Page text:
If you are buying an e-reader to use for school, there are other features that should be taken into consideration, among them:

  • Availability of content. Having the coolest e-reader in the world does you no good if you still have to buy paper textbooks.
  • Display size. Sure, a Sony Reader Pocket Edition with a 5-inch display literally fits in a pocket, but scrolling around a textbook page that measures 10 inches by 7 inches on paper is likely to be an exercise in frustration.
  • Display Technology. For long battery life and excellent visibility in most lighting conditions (night light required) an E Ink display is superior, but if you want color or backlighting you'll have to live with the glare issues, higher expense and reduced battery life of backlit LCD.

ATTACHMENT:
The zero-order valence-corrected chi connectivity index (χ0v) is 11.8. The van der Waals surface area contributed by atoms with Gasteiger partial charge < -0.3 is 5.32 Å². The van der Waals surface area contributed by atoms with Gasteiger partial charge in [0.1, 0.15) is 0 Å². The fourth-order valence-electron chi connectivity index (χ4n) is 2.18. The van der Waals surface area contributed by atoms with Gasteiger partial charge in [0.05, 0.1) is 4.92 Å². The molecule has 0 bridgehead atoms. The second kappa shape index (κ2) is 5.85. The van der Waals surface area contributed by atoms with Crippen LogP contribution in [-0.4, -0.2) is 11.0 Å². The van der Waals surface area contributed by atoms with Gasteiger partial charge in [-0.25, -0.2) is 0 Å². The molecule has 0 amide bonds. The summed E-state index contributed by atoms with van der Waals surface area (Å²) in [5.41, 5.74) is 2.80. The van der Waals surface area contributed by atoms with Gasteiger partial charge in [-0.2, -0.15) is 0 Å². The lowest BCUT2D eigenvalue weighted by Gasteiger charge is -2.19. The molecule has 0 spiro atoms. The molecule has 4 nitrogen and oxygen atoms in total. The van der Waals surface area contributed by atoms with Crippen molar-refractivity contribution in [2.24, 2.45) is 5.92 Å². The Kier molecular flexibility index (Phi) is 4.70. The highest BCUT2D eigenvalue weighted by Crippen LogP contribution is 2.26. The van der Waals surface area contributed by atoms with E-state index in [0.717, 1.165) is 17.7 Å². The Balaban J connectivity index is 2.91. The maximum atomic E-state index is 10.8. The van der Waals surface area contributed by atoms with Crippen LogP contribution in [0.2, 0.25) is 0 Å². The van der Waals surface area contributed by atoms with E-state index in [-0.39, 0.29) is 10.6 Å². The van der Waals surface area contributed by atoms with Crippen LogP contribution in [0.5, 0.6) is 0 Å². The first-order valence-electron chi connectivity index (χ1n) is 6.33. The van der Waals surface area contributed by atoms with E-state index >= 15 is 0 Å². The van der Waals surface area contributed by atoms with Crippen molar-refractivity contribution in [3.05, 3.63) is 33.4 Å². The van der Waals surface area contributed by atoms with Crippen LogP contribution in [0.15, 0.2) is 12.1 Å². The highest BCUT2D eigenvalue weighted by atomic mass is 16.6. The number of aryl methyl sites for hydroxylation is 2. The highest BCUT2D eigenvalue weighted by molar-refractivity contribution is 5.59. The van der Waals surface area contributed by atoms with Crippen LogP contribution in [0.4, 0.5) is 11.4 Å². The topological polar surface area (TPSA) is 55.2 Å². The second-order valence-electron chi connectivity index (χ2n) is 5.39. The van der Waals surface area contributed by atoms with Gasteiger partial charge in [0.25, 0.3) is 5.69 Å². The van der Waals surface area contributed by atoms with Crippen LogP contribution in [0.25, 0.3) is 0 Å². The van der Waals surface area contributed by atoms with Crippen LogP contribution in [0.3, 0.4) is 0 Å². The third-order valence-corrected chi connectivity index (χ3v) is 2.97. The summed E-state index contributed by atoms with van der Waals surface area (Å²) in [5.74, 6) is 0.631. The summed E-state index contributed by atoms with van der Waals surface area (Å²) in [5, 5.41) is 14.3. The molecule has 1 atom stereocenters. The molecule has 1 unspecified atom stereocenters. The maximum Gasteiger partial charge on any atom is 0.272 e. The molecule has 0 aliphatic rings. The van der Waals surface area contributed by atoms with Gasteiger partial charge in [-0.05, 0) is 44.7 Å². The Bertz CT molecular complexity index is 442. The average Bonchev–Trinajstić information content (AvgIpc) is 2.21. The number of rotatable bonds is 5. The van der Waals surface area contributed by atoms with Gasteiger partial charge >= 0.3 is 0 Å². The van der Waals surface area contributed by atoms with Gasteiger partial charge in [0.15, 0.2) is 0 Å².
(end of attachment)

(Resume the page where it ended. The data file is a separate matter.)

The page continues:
• Study Aids. The ability to highlight text, make notes and easily look up the definition of words is a must have for a school-bound e-reader.
  • Portability. Ultimately, size does come in to play. If it wasn't an issue, everyone would carry a 17-inch laptop instead of an e-reader; the trick is finding the balance between portability and tradeoffs made to shrink the device.
  • Cost. School is already expensive enough without having to buy yet another gadget.

    The Contenders

    Besides the many second tier e-readers and tablets offered through websites and electronics sellers, there are several manufacturers who clearly lead the market when it comes to these things:

    • Amazon's Kindle e-readers
    • Barnes & Noble's NOOK line
    • Sony's Reader e-readers
    • Kobo's Kobo e-readers
    • Apple's iPad tablets

    Each of these companies has multiple models available and has offered their devices for at least the past year. With the exception of Apple's iPad and the Barnes & Noble NOOK Color, all of the hardware offered by these companies is based on E Ink displays. And, each of these companies offers not only e-readers, but ties them in to an associated e-bookstore for content.